Tennessee Leave Laws




Vacation Leave

In Tennessee, employers are not required to provide employees with vacation benefits, either paid or unpaid. TN Code 50-2-103(3). If an employer chooses to provide such benefits, it must comply with the terms of its established policy or employment contract. TN Code 50-2-103(3), TN Atty Gen. Opinion No. 06-169.

An employer may lawfully establish a policy or enter into a contract denying employees payment for accrued vacation leave upon separation from employment. TN Atty Gen. Opinion No. 06-169.



An employer may also lawfully establish a policy or enter into a contract disqualifying employees from payment of accrued vacation upon separation from employment if they fail to comply with specific requirements, such as giving two weeks notice or being employed as of a specific date of the year. TN Atty Gen. Opinion No. 06-169.

An employer is required to pay accrued vacation to an employee upon separation from employment if its policy or contract requires it. See TN Atty Gen. Opinion No. 06-169.

An employer is not required to pay accrued vacation leave upon separation from employment if the employer’s established policy or employment contract is silent on the matter. TN Atty Gen. Opinion No. 06-169.

An employer may cap the amount of vacation leave an employee may accrue over time. See TN Atty Gen. Opinion No. 06-169.

An employer may implement a “use-it-or-lose-it” policy requiring employees to use their leave by a set date or lose it. See TN Atty Gen. Opinion No. 06-169.



Sick Leave

Tennessee law does not require employers to provide employees with sick leave benefits, either paid or unpaid. TN Dept. of Labor FAQs. If an employer chooses to provide sick leave benefits, it must comply with the terms of its established policy or employment contract.

An employer in Tennessee may be required to provide an employee unpaid sick leave in accordance with the Family and Medical Leave Act or other federal laws.



Holiday Leave

Tennessee law does not require private employers to provide employees with either paid or unpaid holiday leave. TN Dept. of Labor FAQs In Tennessee, a private employer can require an employee to work holidays. A private employer does not have to pay an employee premium pay, such as 1½ times the regular rate, for working on holidays, unless such time worked qualifies the employee for overtime under standard overtime laws. If an employer chooses to provide either paid or unpaid holiday leave, it must comply with the terms of its established policy or employment contract.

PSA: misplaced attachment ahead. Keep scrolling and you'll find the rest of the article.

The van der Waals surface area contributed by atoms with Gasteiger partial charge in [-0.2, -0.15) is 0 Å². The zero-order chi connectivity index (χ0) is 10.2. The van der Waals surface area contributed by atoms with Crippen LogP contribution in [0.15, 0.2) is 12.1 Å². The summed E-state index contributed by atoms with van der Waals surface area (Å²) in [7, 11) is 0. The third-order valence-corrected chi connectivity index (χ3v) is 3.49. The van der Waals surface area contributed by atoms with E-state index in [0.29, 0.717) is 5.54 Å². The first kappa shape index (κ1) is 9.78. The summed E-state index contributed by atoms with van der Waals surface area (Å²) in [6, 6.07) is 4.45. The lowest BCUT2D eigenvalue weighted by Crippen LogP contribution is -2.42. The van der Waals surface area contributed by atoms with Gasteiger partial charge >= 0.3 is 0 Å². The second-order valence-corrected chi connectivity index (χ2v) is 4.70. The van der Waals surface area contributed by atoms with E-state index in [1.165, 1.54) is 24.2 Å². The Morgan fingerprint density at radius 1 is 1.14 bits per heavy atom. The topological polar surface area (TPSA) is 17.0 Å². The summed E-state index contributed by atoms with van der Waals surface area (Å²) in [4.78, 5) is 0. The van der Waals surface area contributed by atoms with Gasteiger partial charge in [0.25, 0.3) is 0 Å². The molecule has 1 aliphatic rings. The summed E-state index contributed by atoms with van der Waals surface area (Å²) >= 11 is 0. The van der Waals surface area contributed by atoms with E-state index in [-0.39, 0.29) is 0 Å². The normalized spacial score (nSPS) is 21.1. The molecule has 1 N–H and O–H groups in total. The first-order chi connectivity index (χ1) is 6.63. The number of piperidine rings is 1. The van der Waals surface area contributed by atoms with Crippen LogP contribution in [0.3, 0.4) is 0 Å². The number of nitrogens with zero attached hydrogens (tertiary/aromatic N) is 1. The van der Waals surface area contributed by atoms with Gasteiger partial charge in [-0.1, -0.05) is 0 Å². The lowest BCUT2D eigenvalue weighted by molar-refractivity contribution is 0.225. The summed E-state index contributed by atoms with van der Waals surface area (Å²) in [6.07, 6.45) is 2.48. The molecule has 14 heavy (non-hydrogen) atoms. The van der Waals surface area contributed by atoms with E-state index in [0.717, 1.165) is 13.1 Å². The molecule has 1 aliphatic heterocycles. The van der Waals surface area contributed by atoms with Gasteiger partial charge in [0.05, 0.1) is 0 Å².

State holidays

Visit our Tennessee State Holidays page for a list of holidays recognized and observed by the state of Tennessee as well as information regarding state laws governing holiday leave for public employers and employees.



Jury Duty Leave

An employer who employs five (5) or more employees must pay employees for time spent serving jury duty, except employees who are employed on a temporary basis of less than six (6) months. An employer may deduct from the wages any fees received by the employee for serving on the jury.

An employer must grant an employee an excused absence for jury service if the employee shows the jury summons to the employer on the next workday after receiving the summons, so long as the employee’s jury service last more than three (3) hours on the days of service. An employer may not discharge or in any manner discriminate against an employee for serving jury duty if such employee, prior to taking time off, gives the required notice.

If an employee summoned for jury duty is working a night shift or is working during hours preceding those in which court is normally held, the employee must be excused from work for the shift immediately preceding the employee’s first day of service. After the first day of service, when the employee’s responsibility for jury duty exceeds three (3) hours during a day, the employee must be excused from the employee’s next scheduled work period occurring within twenty-four (24) hours of the day of jury service.

Tennessee Stat. 22-4-106



Voting Leave

Tennessee law requires employers to provide employees with a reasonable amount of paid time off to vote up to three (3) hours. To be eligible, an employee:

  • must not have three (3) or more hours before their shift begins or after their shift ends in which to vote while polls are open, and
  • request the paid voting leave by twelve o’clock (12:00) noon on the day prior to the vote or election.

TN Stat. 2-1-106



Bereavement Leave

Tennessee law does not require employers to provide employee bereavement leave. Bereavement leave is leave that is taken by an employee due to the death of another individual, usually a close relative. Employer may choose to provide bereavement leave and may be required to comply with any bereavement policy or practice it maintains.